Rating: (out of 58 reviews)

List Price: $ 49.99
Price: $ 4.64

Windows Vista Inside Out Reviews

Review by Jase T. Wolfe:
If you’re an administrator and are looking for a title to give you an edge on configuring, managing, deploying, etc. Vista, this title isn’t for you; the Windows Vista(TM) Resource Kit is what you’re looking for. This book is for average users new to Vista who want to familiarize themselves with the new OS and the bundled applications.

For the most part, the first 9 chapters cover the basics of Vista insofar as the user experience is concerned, concentrating on configuration, getting your plug and play hardware to work, understanding and using the embedded software, and using the provided support tools to help yourself and your friends. The coverage in this area is very complete, well written and easy to follow, with very little missing insofar as things “you should know”. Although separated by a few chapters, chapters 15 thru 19 continue this coverage with information about the digital media (pictures, video, and music) tools included (Windows Media Player, Photo Gallery, Movie Maker, Media Center, and DVD Maker).

Chapters 10 thru 14 deal primarily with security and in-home networking. These sections include understanding what viruses, worms, and spyware are, reviewing the security tools and utilities in Vista that can protect you from these kinds of threats, and keeping your system updated. This is followed by an overview of local account management and parental controls, and finally setting up a peer to peer network and sharing resources. Again, all these sections are very well written and make it easy for those that might be uncomfortable with these areas to read and implement successfully.

The remaining chapters step up the technical level to include information on system maintenance, system tune-ups, troubleshooting tools, service management, as well as the registry. Many of these topics, if not properly explained, can cause the reader to have issues with their system when not properly implemented, but the authors have done a good job of explaining the what’s and how’s, as well as providing good recommendations on when to not do something.

If you’re looking for a good end-user book to teach you the basics of Vista and then advance your skills on the OS, this is an excellent and inclusive read that won’t leave you looking for additional materials later on.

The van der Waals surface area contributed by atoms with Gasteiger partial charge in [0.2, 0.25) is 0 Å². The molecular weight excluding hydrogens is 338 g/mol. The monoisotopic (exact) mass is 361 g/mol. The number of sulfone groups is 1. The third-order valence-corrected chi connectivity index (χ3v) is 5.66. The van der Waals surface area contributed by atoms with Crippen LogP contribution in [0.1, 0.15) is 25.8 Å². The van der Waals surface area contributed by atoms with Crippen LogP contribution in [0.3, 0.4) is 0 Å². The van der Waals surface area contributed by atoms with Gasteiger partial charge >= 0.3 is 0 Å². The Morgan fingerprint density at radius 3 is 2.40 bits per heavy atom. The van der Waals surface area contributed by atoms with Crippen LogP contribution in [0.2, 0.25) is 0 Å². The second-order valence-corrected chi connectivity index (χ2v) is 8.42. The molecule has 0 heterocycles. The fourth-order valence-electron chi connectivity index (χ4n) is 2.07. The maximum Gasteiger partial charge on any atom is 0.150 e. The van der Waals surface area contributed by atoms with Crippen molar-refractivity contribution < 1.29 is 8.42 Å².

Review by Kenneth Gardner:
Like XP Inside and Out before it, this book covers — superbly — every major aspect of Windows Vista. Major topics include setup and startup, personalization, security and networking, digital media, and system maintenance and management. Subtopics include Vista’s new Aero look, the new start menu, the (awesome) new search features, the new and improved Windows Explorer, Internet Explorer 7, Media Player 11, the new security features (including a persuasive defense of Vista’s new UAC feature), and the new system maintenance and performance tools. It is essential reading for all things Vista.

The book is chock full of practical information and advice on how best to install, configure, operate, and maintain Vista. If there is one way to do something, they tell you the correct way. If there is more than one correct way, they tell you that, too. They often make recommendations about what method you should choose. I was particularly interested in the sections covering how to get the most out of the new performance tools such as the revamped Task Manager and new Resource Overview tool. If you regard yourself as a power user, you are going to love these new tools.

In sum, this book is your instruction manual for how to get the most out of Vista. This is regardless of what Vista edition you use or whether you are a beginning, intermediate, or advanced user. As an extra bonus, the book also comes with a CD containing a searchable edition of the book and a few other goodies. You can install it on your hard drive and use it as a online guide. If I was going to buy only one Vista book, this is it. Just as the XP Inside and Out book was before it.

Buy Windows Vista Inside Out now for only $ 4.64!

Microsoft Windows Vista Step by Step

The smart way to learn the latest version of Microsoft Windows–one step at a time! Work at your own pace through the easy numbered steps, practice files on CD, helpful hints, and troubleshooting help to master the fundamentals of working with Windows Vista, including how to navigate the new user interface and how to use the new search features for finding anything on your desktop. You will learn how to manage files and folders to simplify your work, easily add or remove programs, hook up printers and other devices, and set up your Internet connection, email, and instant messaging. You will also discover how to use security-enhanced features to help protect your PC, as well as how to share your computer while still helping keep personal settings and files private. You’ll even learn how to enjoy all your favorite entertainment–music, pictures, and more–all in one place. With STEP BY STEP, you can take just the lessons you need or work from cover to cover. Either way, you drive the instruction–building and practicing the skills you need, just when you need them!